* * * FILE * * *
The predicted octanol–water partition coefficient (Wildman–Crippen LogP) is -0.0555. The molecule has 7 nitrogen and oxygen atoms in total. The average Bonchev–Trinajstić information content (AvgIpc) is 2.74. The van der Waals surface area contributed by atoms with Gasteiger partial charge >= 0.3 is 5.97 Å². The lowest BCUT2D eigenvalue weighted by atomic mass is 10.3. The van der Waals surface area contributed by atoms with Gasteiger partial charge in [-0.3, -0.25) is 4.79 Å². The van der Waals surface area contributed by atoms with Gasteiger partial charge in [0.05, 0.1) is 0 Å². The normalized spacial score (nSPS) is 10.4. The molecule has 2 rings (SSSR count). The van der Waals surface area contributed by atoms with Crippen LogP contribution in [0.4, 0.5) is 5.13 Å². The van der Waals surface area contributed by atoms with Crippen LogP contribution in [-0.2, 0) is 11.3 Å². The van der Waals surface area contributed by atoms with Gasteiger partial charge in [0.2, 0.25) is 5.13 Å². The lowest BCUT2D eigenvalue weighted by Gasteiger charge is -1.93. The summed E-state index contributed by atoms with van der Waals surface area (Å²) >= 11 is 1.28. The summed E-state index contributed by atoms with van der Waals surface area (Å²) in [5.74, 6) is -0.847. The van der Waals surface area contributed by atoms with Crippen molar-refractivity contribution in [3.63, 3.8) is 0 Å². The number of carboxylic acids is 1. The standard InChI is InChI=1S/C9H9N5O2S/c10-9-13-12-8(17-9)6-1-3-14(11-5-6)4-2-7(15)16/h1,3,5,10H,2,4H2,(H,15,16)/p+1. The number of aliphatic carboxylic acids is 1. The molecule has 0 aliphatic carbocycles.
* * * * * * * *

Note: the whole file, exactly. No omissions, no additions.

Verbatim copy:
The predicted octanol–water partition coefficient (Wildman–Crippen LogP) is -0.0555. The molecule has 7 nitrogen and oxygen atoms in total. The average Bonchev–Trinajstić information content (AvgIpc) is 2.74. The van der Waals surface area contributed by atoms with Gasteiger partial charge >= 0.3 is 5.97 Å². The lowest BCUT2D eigenvalue weighted by atomic mass is 10.3. The van der Waals surface area contributed by atoms with Gasteiger partial charge in [-0.3, -0.25) is 4.79 Å². The van der Waals surface area contributed by atoms with Gasteiger partial charge in [0.05, 0.1) is 0 Å². The normalized spacial score (nSPS) is 10.4. The molecule has 2 rings (SSSR count). The van der Waals surface area contributed by atoms with Crippen LogP contribution in [0.4, 0.5) is 5.13 Å². The van der Waals surface area contributed by atoms with Crippen LogP contribution in [-0.2, 0) is 11.3 Å². The van der Waals surface area contributed by atoms with Gasteiger partial charge in [0.2, 0.25) is 5.13 Å². The lowest BCUT2D eigenvalue weighted by Gasteiger charge is -1.93. The summed E-state index contributed by atoms with van der Waals surface area (Å²) >= 11 is 1.28. The summed E-state index contributed by atoms with van der Waals surface area (Å²) in [5.74, 6) is -0.847. The van der Waals surface area contributed by atoms with Crippen molar-refractivity contribution in [3.63, 3.8) is 0 Å². The number of carboxylic acids is 1. The standard InChI is InChI=1S/C9H9N5O2S/c10-9-13-12-8(17-9)6-1-3-14(11-5-6)4-2-7(15)16/h1,3,5,10H,2,4H2,(H,15,16)/p+1. The number of aliphatic carboxylic acids is 1. The molecule has 0 aliphatic carbocycles.